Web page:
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Data ARchives and Transmission System (DARTS) is a multi-disciplinary space science data archive for, e.g., astrophysics, solar physics, solar-terrestrial physics, lunar and planetary science, and microgravity science. Please read "About DARTS".


News & Announcements

The URL of SMILES has been changed.

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Old Website Address (URL) :/iss/smiles
New Website Address (URL) :/stp/smiles 

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(18 Aug. 2017) For maintenance activities, web service becomes unavailable for several minutes in the following periods. We are sorry for your inconvenience.
2017-8-21 10:00 -- 10:30 (JST)

Old News & Announcements


Recent Topics

Plasma waves, sounder, and electron number density data from Ohzora (EXOS-C) and Jikiken (EXOS-B) released

These days, it is getting common that data taken by scientific satellite are archived, and that the data source is required to be expressed explicitly for publication in academic journals. On the other hand, for the past scientific satellites whose project teams were terminated, the data products were often dead-stored in magnetic tapes or old storages in project member's laboratories. Therefore, ISAS is trying to collect those data taken by past ISAS missions and kept in Japanese universities, and release them from DARTS. Plasma waves, sounder, and electron number density data from the Jikiken (launched in 1976) and Ohzora (launched in 1984) satellites, which had been dead-stored for long time, were converted into Common Data Format (CDF), and archived in DARTS, in collaboration with Tohoku university. These data are now released via DARTS/Ohzora and DARTS/Jikiken. They can be displayed, e.g., by Autoplot and SPEDAS as shown in the right-hand side (typical example of echoes from topside ionosphere detected by Ohzora sounder). (May 2017)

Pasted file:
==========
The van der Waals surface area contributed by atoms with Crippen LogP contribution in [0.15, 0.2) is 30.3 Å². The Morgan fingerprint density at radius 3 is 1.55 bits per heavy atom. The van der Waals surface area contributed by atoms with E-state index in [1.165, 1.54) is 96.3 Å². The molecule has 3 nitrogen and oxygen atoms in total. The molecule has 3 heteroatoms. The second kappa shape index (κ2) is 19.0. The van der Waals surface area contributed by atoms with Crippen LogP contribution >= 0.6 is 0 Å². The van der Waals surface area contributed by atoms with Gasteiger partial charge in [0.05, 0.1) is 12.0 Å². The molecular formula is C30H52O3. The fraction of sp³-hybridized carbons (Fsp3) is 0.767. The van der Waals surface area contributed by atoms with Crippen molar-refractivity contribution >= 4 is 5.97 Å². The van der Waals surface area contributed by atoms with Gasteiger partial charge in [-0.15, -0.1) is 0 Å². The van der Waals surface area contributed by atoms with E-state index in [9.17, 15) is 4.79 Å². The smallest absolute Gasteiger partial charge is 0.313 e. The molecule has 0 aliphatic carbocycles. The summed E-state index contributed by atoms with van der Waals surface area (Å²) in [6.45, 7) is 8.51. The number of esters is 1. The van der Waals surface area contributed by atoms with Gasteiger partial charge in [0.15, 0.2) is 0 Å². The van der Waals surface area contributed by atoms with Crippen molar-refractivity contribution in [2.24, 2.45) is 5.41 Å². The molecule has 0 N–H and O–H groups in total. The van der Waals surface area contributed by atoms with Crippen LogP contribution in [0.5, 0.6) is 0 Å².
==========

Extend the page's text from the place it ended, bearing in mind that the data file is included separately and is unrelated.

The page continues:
Experimental data of Hayabusa2 laser altimeter (LIDAR) in the laser link experiment released

Experimental data of Hayabusa2 laser altimeter (LIDAR) in the laser link experiment have been released, which were used in the refereed article shown below. In principle, the LIDAR measures the distance between the spacecraft and the asteroid surface. In this experiment, however, the instrument was operated most of the time in the "laser link mode", in which the LIDAR receives the laser pulses from the ground first, and then it emits the pulses backward. General description on the experiment is given in the Hayabusa2 project site , and details of the results are in the open-access journal page. (Image credit: NAOJ/NICT/JAXA/CIT/SERC/NEC, Noda et al.) (April 2017)


Old Topics

Last Modified: 24 July 2017